Vitamin D Supplements Probably Won’t Help Sleep Apnea

If you’re looking for an easy alternative to CPAP for your sleep apnea, you may have come across the suggestion that vitamin D shortages are linked to sleep apnea, and that you might be able to treat your sleep apnea by getting more vitamin D.

Sorry to burst your bubble, but a new study shows that there is likely no link between vitamin D and sleep apnea, so vitamin D supplements likely won’t help at all. Of course, that doesn’t mean that there’s no easy alternative to CPAP.

Why a Link Seemed Likely

Unlike many “natural cures” you may come across on the internet, the theory that vitamin D shortages are linked to sleep apnea isn’t completely crazy. Probably the biggest justification for the link is that obesity increases risk for vitamin D shortages and for sleep apnea.

In the winter, people tend to have lower vitamin D levels because they’re getting less sun exposure (though this winter probably saw less of a vitamin D dip than most), and winter is when sleep apnea is worst.

Then, there’s a mechanism that links the two. Vitamin D helps your muscles maintain tone, so decreased vitamin D could, conceivably, contribute to relaxed muscles in the throat, leading to a narrow or obstructed airway.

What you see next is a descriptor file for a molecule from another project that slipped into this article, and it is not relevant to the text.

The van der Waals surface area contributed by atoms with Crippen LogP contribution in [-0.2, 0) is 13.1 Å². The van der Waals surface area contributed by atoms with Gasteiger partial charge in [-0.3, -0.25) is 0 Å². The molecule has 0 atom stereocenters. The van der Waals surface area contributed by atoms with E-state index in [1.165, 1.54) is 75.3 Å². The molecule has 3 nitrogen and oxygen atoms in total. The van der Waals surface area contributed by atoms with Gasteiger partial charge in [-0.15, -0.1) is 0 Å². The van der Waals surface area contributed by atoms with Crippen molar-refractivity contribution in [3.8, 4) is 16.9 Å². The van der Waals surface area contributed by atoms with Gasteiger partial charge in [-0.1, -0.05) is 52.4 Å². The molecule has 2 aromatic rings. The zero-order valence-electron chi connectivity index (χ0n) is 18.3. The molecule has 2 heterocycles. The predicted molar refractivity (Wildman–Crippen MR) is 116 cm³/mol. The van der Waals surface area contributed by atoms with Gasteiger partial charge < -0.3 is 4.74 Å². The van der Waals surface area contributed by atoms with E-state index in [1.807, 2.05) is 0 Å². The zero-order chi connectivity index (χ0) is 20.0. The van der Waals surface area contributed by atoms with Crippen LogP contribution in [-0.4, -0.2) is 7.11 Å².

New Study Shows No Link

Without testing, the idea seems to have merit. Unfortunately, the first study really looking at the subject shows it’s probably not true.

For this study, researchers looked at about 2800 men with an average age of 76. Despite their age and possible sleep apnea, they were all in generally good health. Researchers then compared vitamin D levels and sleep apnea incidence or severity.

Initially, it seemed that there might be a link, because men with the lowest vitamin D levels had the highest risk of sleep apnea. But when they crossed the results with known sleep apnea risk factors, such as obesity and neck circumference, they found that there was no enough evidence to suggest that vitamin D shortage actually increases sleep apnea risk.

Researchers noted that the lack of outdoor activity among obese elderly men might contribute to both sleep apnea and low vitamin D.

Convenient Alternatives Do Exist

Even though vitamin D isn’t likely to help your sleep apnea, there is a treatment option that’s more comfortable and convenient than CPAP: oral appliance therapy. There’s no complex machine, hoses, or other attachments to deal with, just a compact mouth guard you put in before bed.

To learn whether you’re a candidate for this more comfortable approach to sleep apnea treatment, please call (248) 825-8277 for an appointment with a Detroit sleep dentist at the Michigan Center for TMJ & Sleep Wellness.

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